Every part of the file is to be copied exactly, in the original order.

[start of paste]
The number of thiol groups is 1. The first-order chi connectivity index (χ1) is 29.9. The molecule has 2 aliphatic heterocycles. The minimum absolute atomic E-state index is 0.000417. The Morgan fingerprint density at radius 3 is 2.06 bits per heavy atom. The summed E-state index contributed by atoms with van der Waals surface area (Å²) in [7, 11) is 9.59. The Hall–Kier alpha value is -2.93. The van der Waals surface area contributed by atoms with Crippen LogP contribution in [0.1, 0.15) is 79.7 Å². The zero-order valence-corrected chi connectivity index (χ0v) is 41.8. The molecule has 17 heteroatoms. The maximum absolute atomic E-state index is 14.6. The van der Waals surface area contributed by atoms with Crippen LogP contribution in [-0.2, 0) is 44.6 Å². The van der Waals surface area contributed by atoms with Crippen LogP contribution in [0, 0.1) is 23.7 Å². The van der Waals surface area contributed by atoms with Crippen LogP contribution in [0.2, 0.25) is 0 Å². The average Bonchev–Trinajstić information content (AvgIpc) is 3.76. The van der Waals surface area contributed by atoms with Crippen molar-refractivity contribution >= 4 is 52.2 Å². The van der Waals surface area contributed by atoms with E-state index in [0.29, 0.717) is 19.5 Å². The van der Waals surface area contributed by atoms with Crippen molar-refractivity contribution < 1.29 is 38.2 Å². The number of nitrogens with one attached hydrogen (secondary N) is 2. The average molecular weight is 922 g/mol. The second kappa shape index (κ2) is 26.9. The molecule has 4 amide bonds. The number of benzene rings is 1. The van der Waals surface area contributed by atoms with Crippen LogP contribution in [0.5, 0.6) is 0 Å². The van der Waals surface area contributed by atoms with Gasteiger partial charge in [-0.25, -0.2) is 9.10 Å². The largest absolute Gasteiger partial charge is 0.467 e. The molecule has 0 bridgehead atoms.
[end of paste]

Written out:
The number of thiol groups is 1. The first-order chi connectivity index (χ1) is 29.9. The molecule has 2 aliphatic heterocycles. The minimum absolute atomic E-state index is 0.000417. The Morgan fingerprint density at radius 3 is 2.06 bits per heavy atom. The summed E-state index contributed by atoms with van der Waals surface area (Å²) in [7, 11) is 9.59. The Hall–Kier alpha value is -2.93. The van der Waals surface area contributed by atoms with Crippen LogP contribution in [0.1, 0.15) is 79.7 Å². The zero-order valence-corrected chi connectivity index (χ0v) is 41.8. The molecule has 17 heteroatoms. The maximum absolute atomic E-state index is 14.6. The van der Waals surface area contributed by atoms with Crippen LogP contribution in [-0.2, 0) is 44.6 Å². The van der Waals surface area contributed by atoms with Crippen LogP contribution in [0, 0.1) is 23.7 Å². The van der Waals surface area contributed by atoms with Crippen LogP contribution in [0.2, 0.25) is 0 Å². The average Bonchev–Trinajstić information content (AvgIpc) is 3.76. The van der Waals surface area contributed by atoms with Crippen molar-refractivity contribution >= 4 is 52.2 Å². The van der Waals surface area contributed by atoms with E-state index in [0.29, 0.717) is 19.5 Å². The van der Waals surface area contributed by atoms with Crippen molar-refractivity contribution < 1.29 is 38.2 Å². The number of nitrogens with one attached hydrogen (secondary N) is 2. The average molecular weight is 922 g/mol. The second kappa shape index (κ2) is 26.9. The molecule has 4 amide bonds. The number of benzene rings is 1. The van der Waals surface area contributed by atoms with Crippen LogP contribution in [0.5, 0.6) is 0 Å². The van der Waals surface area contributed by atoms with Gasteiger partial charge in [-0.25, -0.2) is 9.10 Å². The largest absolute Gasteiger partial charge is 0.467 e. The molecule has 0 bridgehead atoms.